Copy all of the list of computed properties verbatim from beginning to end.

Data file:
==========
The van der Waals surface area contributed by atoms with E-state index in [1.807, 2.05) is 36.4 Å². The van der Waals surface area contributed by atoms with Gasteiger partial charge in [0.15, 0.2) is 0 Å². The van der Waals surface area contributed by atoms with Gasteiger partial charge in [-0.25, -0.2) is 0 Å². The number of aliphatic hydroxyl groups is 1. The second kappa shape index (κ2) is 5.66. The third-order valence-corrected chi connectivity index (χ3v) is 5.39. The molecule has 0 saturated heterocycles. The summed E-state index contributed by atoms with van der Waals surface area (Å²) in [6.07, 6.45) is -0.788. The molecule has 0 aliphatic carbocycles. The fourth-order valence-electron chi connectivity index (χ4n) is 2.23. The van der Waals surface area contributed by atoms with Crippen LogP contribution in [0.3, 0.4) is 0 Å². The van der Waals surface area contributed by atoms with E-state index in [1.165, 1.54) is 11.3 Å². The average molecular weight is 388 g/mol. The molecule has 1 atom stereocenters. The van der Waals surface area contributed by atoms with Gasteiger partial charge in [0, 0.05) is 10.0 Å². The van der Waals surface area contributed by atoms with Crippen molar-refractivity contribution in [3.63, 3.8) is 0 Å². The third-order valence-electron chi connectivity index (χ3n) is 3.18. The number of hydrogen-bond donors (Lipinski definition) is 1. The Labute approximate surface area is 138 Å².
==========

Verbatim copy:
The van der Waals surface area contributed by atoms with E-state index in [1.807, 2.05) is 36.4 Å². The van der Waals surface area contributed by atoms with Gasteiger partial charge in [0.15, 0.2) is 0 Å². The van der Waals surface area contributed by atoms with Gasteiger partial charge in [-0.25, -0.2) is 0 Å². The number of aliphatic hydroxyl groups is 1. The second kappa shape index (κ2) is 5.66. The third-order valence-corrected chi connectivity index (χ3v) is 5.39. The molecule has 0 saturated heterocycles. The summed E-state index contributed by atoms with van der Waals surface area (Å²) in [6.07, 6.45) is -0.788. The molecule has 0 aliphatic carbocycles. The fourth-order valence-electron chi connectivity index (χ4n) is 2.23. The van der Waals surface area contributed by atoms with Crippen LogP contribution in [0.3, 0.4) is 0 Å². The van der Waals surface area contributed by atoms with E-state index in [1.165, 1.54) is 11.3 Å². The average molecular weight is 388 g/mol. The molecule has 1 atom stereocenters. The van der Waals surface area contributed by atoms with Gasteiger partial charge in [0, 0.05) is 10.0 Å². The van der Waals surface area contributed by atoms with Crippen molar-refractivity contribution in [3.63, 3.8) is 0 Å². The third-order valence-electron chi connectivity index (χ3n) is 3.18. The number of hydrogen-bond donors (Lipinski definition) is 1. The Labute approximate surface area is 138 Å².